LONDON May 10 The European Union should think
carefully before forcing through any changes to where clearing
of euro-denominated securities like derivatives and bonds is
located after Brexit, the top U.S. derivatives regulator said on
Brussels is looking at whether euro-denominated clearing, an
activity dominated by London, should be moved to the single
currency area after Britain leaves the bloc in 2019.
Christopher Giancarlo, acting chairman of the U.S. Commodity
Futures Trading Commission, told the annual conference of global
derivatives industry body ISDA that he was respectful of the
fact that "this is an important regulatory policy decision that
needs to be made with care by European officials."
The issue is politically sensitive at a time when Britain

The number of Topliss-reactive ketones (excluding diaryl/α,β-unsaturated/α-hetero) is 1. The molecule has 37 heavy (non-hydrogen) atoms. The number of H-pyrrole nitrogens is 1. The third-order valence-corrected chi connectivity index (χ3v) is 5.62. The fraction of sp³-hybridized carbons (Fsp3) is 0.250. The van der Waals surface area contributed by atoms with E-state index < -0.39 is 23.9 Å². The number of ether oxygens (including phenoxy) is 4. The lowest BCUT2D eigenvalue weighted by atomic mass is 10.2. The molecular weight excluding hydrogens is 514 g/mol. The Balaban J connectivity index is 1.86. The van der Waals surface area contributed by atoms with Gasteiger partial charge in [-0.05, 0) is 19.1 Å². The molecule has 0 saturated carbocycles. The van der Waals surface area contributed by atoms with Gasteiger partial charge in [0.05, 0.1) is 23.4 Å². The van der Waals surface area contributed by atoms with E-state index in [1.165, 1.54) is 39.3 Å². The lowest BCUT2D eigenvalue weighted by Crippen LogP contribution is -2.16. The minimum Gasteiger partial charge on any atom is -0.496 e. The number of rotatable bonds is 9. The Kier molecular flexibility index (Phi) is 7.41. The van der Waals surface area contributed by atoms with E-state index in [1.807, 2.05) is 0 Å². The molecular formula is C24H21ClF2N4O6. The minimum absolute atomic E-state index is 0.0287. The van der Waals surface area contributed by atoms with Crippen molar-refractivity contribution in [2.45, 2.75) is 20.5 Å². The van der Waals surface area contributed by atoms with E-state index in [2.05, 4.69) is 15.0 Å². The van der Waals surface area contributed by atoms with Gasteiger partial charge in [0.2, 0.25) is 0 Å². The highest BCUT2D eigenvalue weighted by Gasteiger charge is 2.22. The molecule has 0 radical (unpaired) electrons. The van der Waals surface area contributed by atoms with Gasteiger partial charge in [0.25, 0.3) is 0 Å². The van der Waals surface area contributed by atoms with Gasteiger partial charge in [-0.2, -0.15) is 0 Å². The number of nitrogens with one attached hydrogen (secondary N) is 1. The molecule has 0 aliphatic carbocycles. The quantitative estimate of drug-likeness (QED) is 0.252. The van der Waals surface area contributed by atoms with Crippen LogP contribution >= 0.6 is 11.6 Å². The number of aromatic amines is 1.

and the EU embark on divorce talks, with legislative proposals
on clearing due from Brussels next month.
Giancarlo also drew attention to the European Commission's
consideration of a less radical option than moving clearing from
London, which would involve tighter supervision of foreign
clearing houses that handle large amounts of euro clearing.
A clearing house or central counterparty (CCP) stands
between two sides of a trade, ensuring its completion even if
one side goes bust.
The CFTC has a lot of experience in the supervision of
clearing houses both in the United States and abroad, Giancarlo
"We welcome the opportunity to discuss the CFTC's experience
with officials in Europe."
"To date, the US has not deemed a body of water – even as
large as the Atlantic Ocean – as an impediment to effective CCP
supervision and examination," he said.
He also said that given the closeness of the U.S. and
European derivatives markets, what Europe decided to do on the
supervision of clearing houses "undoubtedly will inform the
evolution of US regulatory policy for cross-border swaps
(Reporting by Huw Jones. Editing by Jane Merriman)